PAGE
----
What a day. After a week of waiting, National History Day named its 2014 winners today at a three hour ceremony at Comcast Center on the University of Maryland campus in College Park.
Alas, Emma was not among them. Her website did not make the final round. Judges thought highly of it, according to their score sheets, but they clearly thought even more highly of others. It was a heartbreaker. She worked for months and months on this thing, she won and won and won, then lost.
But it was a great experience. A great bunch of kids and lots of friends made. And she pretty much had the run of a college campus with a pair of 7th graders for a week. I think it may be the single most important part of her education since she started Kindergarten.
Emma is already talking about next year. That was the best relief of all for me — she’s not soured on the process, just ready to do better.
There’s a tradition in my neighborhood. The night of June 13 every year, ranks of small American flags appear along the major arterial streets, for literally miles.
There are usually four per block, one on each corner and a pair on either side of the mid-block alley.
I’ve been in the neighborhood for almost 20 years now, and the flags have been a mystery all along. Until this year.
I was running my usual two-bridge route when I came upon Tom Edelstein, strolling down the sidewalk with a big pile of flags in his hand, on Cretin just up from Highland Parkway. He was sticking them in the ground and hoofing it down the street nearly as fast as I was going.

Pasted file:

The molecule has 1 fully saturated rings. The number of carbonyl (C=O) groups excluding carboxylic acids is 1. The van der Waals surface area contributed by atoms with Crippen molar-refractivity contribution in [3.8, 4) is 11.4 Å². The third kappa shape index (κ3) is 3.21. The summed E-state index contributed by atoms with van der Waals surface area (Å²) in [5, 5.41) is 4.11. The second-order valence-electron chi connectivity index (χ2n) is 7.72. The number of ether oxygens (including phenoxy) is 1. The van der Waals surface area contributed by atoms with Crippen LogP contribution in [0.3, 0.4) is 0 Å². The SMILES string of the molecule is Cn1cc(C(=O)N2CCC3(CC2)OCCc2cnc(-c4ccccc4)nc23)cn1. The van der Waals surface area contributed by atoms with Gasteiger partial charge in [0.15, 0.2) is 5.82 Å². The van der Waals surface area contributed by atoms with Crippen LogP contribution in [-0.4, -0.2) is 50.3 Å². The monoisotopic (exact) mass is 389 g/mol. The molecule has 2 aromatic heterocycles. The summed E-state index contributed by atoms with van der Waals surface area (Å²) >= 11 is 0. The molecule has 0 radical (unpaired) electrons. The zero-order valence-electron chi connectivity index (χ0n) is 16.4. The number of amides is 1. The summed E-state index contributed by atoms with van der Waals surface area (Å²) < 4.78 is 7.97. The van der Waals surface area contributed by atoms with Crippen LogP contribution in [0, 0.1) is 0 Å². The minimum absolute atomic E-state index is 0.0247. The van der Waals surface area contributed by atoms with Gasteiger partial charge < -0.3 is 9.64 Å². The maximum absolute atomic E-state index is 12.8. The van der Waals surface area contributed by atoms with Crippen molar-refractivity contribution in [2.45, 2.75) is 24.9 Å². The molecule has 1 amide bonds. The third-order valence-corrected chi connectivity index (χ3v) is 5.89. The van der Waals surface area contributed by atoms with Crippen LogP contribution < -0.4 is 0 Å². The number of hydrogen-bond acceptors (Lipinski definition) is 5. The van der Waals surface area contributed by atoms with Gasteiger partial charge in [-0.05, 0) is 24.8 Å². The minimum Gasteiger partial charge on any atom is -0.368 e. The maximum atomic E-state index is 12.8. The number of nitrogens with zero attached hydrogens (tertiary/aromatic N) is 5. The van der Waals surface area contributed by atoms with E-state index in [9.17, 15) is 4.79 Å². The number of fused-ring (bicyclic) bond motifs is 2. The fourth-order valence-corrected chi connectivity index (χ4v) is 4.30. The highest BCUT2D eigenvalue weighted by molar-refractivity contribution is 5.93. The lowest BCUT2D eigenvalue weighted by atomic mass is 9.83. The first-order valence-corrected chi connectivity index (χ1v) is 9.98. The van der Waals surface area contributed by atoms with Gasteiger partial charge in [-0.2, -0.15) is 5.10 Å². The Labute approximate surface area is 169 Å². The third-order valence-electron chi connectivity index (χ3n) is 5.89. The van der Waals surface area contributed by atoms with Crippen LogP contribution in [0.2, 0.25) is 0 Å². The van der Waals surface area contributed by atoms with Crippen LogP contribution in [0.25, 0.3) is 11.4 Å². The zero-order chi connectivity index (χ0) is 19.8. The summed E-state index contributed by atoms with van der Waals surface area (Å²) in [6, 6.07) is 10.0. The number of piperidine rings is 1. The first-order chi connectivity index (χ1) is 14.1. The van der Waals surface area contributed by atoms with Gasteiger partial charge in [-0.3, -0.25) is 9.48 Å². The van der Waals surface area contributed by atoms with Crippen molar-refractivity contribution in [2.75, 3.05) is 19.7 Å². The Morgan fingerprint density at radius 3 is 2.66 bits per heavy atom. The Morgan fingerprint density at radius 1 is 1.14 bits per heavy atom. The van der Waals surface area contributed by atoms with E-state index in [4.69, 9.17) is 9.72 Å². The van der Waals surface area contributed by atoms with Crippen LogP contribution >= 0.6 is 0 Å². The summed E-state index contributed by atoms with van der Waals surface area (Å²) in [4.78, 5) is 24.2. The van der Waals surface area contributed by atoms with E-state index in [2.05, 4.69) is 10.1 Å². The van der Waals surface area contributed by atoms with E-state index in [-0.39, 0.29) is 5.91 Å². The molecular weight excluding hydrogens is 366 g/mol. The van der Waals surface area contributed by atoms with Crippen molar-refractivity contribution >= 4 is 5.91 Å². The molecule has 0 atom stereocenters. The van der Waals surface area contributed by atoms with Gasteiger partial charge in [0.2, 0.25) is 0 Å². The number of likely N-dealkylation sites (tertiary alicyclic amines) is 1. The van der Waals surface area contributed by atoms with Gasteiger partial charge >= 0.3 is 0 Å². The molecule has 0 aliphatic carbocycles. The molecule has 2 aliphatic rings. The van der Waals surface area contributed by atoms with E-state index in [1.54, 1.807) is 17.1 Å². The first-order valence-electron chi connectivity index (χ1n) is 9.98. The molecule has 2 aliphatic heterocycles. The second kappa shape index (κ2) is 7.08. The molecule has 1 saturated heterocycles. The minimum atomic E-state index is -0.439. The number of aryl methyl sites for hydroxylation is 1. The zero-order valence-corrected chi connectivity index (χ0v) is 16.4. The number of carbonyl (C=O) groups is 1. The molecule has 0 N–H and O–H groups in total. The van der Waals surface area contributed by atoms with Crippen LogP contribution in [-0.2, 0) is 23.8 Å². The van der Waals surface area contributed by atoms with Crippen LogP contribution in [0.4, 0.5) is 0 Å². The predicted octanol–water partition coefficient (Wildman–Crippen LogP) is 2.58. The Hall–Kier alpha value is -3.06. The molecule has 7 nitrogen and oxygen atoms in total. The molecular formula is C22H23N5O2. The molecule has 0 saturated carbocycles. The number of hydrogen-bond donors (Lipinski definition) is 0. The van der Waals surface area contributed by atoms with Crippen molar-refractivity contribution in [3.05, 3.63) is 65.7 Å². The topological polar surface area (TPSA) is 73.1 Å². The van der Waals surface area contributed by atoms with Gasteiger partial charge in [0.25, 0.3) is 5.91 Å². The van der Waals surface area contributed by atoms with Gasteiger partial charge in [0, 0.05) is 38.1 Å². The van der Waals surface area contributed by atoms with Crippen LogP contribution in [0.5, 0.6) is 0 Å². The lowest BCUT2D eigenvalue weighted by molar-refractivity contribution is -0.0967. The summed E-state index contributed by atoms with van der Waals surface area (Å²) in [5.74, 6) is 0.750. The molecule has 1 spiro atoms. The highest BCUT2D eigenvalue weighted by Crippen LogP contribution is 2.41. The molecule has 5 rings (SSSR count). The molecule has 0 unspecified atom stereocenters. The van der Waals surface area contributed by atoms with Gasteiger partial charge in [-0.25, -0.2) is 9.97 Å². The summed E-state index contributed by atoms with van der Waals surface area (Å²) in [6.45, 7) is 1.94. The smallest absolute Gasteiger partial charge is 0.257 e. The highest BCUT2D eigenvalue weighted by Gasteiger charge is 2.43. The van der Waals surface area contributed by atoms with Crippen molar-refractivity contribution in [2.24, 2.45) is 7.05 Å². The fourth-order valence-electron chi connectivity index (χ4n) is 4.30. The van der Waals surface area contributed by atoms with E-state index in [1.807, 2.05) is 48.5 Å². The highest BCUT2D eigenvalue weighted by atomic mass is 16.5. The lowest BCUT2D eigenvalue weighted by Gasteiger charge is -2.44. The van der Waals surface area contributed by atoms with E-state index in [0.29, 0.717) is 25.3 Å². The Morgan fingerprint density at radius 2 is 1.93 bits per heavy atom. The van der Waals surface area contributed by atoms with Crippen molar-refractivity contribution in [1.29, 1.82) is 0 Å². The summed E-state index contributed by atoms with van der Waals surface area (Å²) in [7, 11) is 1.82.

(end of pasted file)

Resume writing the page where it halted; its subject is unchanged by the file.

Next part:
I’d seen the guy before — on billboards along I-94. He’s a real estate agent and I guess he sells a lot of houses in Highland Park. And he was wearing his office’s “Team Edelstein” shirt. I ran into another “flag fairy” up the street, wearing the same shirt.
But the flags have no markings. No “sponsored by.” They just show up every June and remind everybody that drives through that it is yet another great year to be an American and that this neighborhood is proud to be so — the flags flutter on the boulevard sometimes for a week before the neighborhood kids come and snatch them away, ours for a frenzy of flag waving for the Fourth of July.
We went up to my uncle Larry’s funeral today. He died June 5, at the Cayuna Regional Medical Center in Crosby, ostensibly of renal failure, but he’d been ill for a long time.
It brought together six of the seven cousins on my dad’s side. Almost all of the grandchildren of Lawrence and Merlin Nelson. (Laura, uncle Larry’s middle child, died in 1993.)
Its probably the last time we’ll ever be in once place together. The family is far-flung, from Alaska to North Carolina. Larry had the furthest pull, with his family stretched out across the hemisphere.
But his funeral got me thinking again of his mom and dad, my grandparents: Lawrence died in 1986, Merlin in 2003.
I suspect we all benefited from what could only be described as the unconditional love of Larry and Merlin — although some from far away. My dad’s parents offered the unremitting impression that grandchildren were the greatest thing since earth and sky, and were to be indulged and doted upon and supported without interruption. You only had to drop by their house for a reminder that, for at least someone, on that day, the sun rose and set with you. And have some lemonade, too.
We cousins were standing after Larry’s service today, joking around outside the assisted living center where he last lived. I was thinking of how happy my grandmother would have been to be there, see the kids together again — I think it happened maybe once or twice ever, the last time probably 40 years ago.